By Norman Smith
Political correspondent, BBC News
"This cannot be just another bog standard conference." So said one seasoned cabinet minister at the start of this week. And yet that's pretty much what this Labour conference has been.
The party faithful have been sent home with a spring in their step; cheered by a healthy dose of banker bashing and beating up the Tories. There have been repeated calls to fight. But what there has not been, is what the Americans call "a game changer".
Nothing that has happened at this party conference is likely to change the political weather or make the electorate revise its views on Gordon Brown. Nothing that looks likely to unsettle David Cameron.
Yes, Mr Brown and his aides did their best to parade a fistful of eye-catching policies. Extra help for childcare; free social care for the elderly (those with the most severe conditions); free hospital car parking for some; and a referendum on changing the voting system.
But none of these seemed to hang together or present a coherent message.
Indeed on closer examination many of the policies unveiled - such as hostels for teenage mums and more parenting orders - were throwbacks to an earlier Blairite agenda.
Others, such as a law banning future governments from running up big deficits, sounded faintly improbable - and presumably would mean, given the current state of our national finances, that whoever wins the next election is going to be receiving an early visit from Her Majesty's Constabulary.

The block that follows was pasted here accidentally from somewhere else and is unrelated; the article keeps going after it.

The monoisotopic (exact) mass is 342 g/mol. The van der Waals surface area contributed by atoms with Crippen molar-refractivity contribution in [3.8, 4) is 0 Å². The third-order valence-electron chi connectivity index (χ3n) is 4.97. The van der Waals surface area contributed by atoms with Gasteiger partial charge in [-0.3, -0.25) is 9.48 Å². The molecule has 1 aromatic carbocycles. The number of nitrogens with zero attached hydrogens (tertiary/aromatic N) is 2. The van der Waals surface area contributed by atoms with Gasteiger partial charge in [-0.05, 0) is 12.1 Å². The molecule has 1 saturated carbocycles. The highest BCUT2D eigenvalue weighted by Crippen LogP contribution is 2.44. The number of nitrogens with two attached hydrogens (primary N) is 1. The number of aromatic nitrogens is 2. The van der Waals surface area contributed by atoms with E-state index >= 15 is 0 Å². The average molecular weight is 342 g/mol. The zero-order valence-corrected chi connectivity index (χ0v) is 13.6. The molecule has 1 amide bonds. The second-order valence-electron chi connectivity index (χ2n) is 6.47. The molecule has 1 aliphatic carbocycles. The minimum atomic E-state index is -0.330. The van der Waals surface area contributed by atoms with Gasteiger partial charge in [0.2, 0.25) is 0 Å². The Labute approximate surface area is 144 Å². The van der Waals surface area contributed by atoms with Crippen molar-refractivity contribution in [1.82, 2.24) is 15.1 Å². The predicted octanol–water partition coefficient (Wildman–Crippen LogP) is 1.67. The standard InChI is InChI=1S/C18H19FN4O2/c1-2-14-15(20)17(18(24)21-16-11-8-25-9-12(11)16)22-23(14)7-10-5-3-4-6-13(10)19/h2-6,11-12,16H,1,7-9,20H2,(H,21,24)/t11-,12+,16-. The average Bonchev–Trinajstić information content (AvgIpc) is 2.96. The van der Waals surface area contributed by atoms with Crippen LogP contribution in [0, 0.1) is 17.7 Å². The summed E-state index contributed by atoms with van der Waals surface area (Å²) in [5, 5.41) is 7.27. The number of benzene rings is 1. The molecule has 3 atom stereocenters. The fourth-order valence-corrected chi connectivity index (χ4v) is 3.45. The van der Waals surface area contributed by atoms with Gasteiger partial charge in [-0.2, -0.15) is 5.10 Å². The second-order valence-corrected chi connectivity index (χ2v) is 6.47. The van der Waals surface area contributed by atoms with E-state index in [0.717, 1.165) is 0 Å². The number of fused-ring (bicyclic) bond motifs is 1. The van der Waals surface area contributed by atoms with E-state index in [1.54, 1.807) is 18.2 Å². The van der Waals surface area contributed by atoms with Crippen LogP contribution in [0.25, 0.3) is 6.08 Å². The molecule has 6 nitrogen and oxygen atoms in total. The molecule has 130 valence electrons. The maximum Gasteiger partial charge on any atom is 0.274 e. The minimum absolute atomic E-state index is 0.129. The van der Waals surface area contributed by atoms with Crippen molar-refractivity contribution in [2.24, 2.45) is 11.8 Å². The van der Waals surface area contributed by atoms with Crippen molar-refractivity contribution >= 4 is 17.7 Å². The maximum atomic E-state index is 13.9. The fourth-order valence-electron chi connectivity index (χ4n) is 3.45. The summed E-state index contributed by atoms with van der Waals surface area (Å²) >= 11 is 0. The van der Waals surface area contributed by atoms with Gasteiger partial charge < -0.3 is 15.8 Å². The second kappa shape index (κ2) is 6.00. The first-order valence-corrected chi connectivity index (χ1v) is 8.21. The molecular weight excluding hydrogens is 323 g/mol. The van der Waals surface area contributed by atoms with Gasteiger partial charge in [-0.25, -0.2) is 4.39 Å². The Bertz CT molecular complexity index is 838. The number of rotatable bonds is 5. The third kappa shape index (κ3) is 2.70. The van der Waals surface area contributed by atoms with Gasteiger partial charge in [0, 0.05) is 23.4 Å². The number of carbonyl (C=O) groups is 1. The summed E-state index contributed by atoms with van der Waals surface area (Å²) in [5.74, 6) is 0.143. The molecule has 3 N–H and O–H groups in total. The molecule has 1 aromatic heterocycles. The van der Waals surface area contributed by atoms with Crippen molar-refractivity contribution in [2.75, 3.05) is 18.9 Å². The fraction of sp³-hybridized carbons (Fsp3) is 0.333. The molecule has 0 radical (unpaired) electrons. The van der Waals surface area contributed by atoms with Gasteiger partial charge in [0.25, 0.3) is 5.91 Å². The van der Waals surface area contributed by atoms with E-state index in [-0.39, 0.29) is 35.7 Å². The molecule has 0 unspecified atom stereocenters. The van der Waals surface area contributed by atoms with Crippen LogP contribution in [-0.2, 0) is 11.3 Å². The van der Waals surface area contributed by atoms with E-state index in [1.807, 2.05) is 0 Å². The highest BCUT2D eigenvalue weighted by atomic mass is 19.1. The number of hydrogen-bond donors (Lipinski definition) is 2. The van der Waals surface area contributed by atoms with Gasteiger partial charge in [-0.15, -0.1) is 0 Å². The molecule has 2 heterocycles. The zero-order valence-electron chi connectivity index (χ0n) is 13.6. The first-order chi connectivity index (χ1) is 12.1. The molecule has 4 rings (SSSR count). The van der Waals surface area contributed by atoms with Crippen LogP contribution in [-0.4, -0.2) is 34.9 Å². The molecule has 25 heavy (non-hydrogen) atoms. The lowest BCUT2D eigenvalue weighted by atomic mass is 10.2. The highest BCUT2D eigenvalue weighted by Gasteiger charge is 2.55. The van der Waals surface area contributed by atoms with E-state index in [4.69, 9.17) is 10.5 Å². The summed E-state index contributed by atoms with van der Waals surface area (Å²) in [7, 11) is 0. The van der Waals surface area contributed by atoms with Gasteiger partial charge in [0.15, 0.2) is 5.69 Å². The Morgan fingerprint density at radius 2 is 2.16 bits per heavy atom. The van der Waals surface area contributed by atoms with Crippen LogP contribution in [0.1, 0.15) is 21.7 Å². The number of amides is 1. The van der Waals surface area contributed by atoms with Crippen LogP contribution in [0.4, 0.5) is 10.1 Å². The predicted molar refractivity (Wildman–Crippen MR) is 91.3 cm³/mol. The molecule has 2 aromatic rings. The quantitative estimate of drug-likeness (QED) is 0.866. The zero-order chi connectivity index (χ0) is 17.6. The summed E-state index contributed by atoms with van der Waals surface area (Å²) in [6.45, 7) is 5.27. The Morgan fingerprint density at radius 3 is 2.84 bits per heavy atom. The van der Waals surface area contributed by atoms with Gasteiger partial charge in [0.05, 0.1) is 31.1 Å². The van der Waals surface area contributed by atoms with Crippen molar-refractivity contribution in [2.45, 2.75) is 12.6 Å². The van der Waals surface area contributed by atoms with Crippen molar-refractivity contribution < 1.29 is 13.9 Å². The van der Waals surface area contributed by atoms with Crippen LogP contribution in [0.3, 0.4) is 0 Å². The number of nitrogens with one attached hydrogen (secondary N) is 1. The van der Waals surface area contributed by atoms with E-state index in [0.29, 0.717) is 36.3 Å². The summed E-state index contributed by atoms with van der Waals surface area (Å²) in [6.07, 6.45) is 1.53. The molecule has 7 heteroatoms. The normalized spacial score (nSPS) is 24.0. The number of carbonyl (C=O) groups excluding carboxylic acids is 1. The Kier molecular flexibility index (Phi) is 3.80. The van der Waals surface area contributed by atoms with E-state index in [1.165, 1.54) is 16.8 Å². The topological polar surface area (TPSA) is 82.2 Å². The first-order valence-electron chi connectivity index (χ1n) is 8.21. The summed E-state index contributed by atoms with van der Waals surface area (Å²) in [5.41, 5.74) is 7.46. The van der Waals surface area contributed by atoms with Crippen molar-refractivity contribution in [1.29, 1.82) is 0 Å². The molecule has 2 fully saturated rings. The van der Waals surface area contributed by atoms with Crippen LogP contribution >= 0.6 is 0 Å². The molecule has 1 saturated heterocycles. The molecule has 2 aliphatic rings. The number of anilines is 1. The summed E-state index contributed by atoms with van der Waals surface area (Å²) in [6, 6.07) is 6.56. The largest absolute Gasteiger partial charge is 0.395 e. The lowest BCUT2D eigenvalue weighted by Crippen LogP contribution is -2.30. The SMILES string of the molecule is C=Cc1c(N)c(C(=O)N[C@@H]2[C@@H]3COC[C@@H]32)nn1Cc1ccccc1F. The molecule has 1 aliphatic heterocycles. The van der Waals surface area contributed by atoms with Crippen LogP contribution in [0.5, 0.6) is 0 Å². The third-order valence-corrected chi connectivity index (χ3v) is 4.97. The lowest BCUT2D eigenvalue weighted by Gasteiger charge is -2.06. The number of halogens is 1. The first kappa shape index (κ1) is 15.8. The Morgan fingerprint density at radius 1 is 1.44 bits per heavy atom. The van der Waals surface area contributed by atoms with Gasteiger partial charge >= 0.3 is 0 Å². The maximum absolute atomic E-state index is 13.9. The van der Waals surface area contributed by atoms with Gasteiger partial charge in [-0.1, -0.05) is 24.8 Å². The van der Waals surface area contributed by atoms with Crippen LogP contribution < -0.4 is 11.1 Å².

The one glimmer of hope for Labour at this conference came from Lord Mandelson, who in a virtuoso performance - part Severus Snape; part Frank Spencer - at least sketched out a possible Labour strategy.
The next election, he argued, would be about choice and change. The party, he said, had to be the change-makers. The insurgents.
And yet when we waited for the prime minister to sketch out what exactly the change was that Labour offered, it seemed that the change agenda, Labour's vision of the future, proved to be little more than a rhetorical device.
'Hymn to hum'
It could have been different. Labour could have taken risks. They could have deliberately chosen to shake things up.
One way would have been to try and flush David Cameron out over cuts by spelling out their own plans.
Instead Mr Brown played safe over cuts. Far from spelling out the nature of the financial constraints ahead, he promised to spend even more money. Extra cash for schools, the minimum wage, child benefit, child tax credits. The list goes on.
Of course it all went down well in the hall. The party faithful could feel reassured and reinvigorated. Foreign Secretary David Miliband claimed they could leave "with a song to sing and a hymn to hum".
But was this what was needed? It is hard to imagine David Cameron being too worried by what has basically been a safety-first week in Brighton.